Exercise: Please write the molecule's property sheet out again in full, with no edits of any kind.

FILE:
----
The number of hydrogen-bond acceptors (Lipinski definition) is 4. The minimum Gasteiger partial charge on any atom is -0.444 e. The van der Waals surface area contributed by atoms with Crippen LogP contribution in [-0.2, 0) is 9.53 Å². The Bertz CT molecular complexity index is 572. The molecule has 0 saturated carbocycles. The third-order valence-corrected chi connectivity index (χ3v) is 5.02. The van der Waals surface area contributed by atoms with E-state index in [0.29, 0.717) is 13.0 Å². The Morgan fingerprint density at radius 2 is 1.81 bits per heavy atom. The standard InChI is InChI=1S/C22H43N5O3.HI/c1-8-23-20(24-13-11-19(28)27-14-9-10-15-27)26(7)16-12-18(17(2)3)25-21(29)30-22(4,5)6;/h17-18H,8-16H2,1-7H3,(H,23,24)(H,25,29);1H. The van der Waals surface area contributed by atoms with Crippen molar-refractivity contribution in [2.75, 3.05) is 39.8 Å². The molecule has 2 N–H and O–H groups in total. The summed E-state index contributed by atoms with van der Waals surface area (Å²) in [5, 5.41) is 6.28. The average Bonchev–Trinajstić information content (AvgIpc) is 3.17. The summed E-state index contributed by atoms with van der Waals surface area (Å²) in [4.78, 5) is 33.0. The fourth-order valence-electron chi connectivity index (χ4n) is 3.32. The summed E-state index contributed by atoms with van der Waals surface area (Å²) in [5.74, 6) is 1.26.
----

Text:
The number of hydrogen-bond acceptors (Lipinski definition) is 4. The minimum Gasteiger partial charge on any atom is -0.444 e. The van der Waals surface area contributed by atoms with Crippen LogP contribution in [-0.2, 0) is 9.53 Å². The Bertz CT molecular complexity index is 572. The molecule has 0 saturated carbocycles. The third-order valence-corrected chi connectivity index (χ3v) is 5.02. The van der Waals surface area contributed by atoms with E-state index in [0.29, 0.717) is 13.0 Å². The Morgan fingerprint density at radius 2 is 1.81 bits per heavy atom. The standard InChI is InChI=1S/C22H43N5O3.HI/c1-8-23-20(24-13-11-19(28)27-14-9-10-15-27)26(7)16-12-18(17(2)3)25-21(29)30-22(4,5)6;/h17-18H,8-16H2,1-7H3,(H,23,24)(H,25,29);1H. The van der Waals surface area contributed by atoms with Crippen molar-refractivity contribution in [2.75, 3.05) is 39.8 Å². The molecule has 2 N–H and O–H groups in total. The summed E-state index contributed by atoms with van der Waals surface area (Å²) in [5, 5.41) is 6.28. The average Bonchev–Trinajstić information content (AvgIpc) is 3.17. The summed E-state index contributed by atoms with van der Waals surface area (Å²) in [4.78, 5) is 33.0. The fourth-order valence-electron chi connectivity index (χ4n) is 3.32. The summed E-state index contributed by atoms with van der Waals surface area (Å²) in [5.74, 6) is 1.26.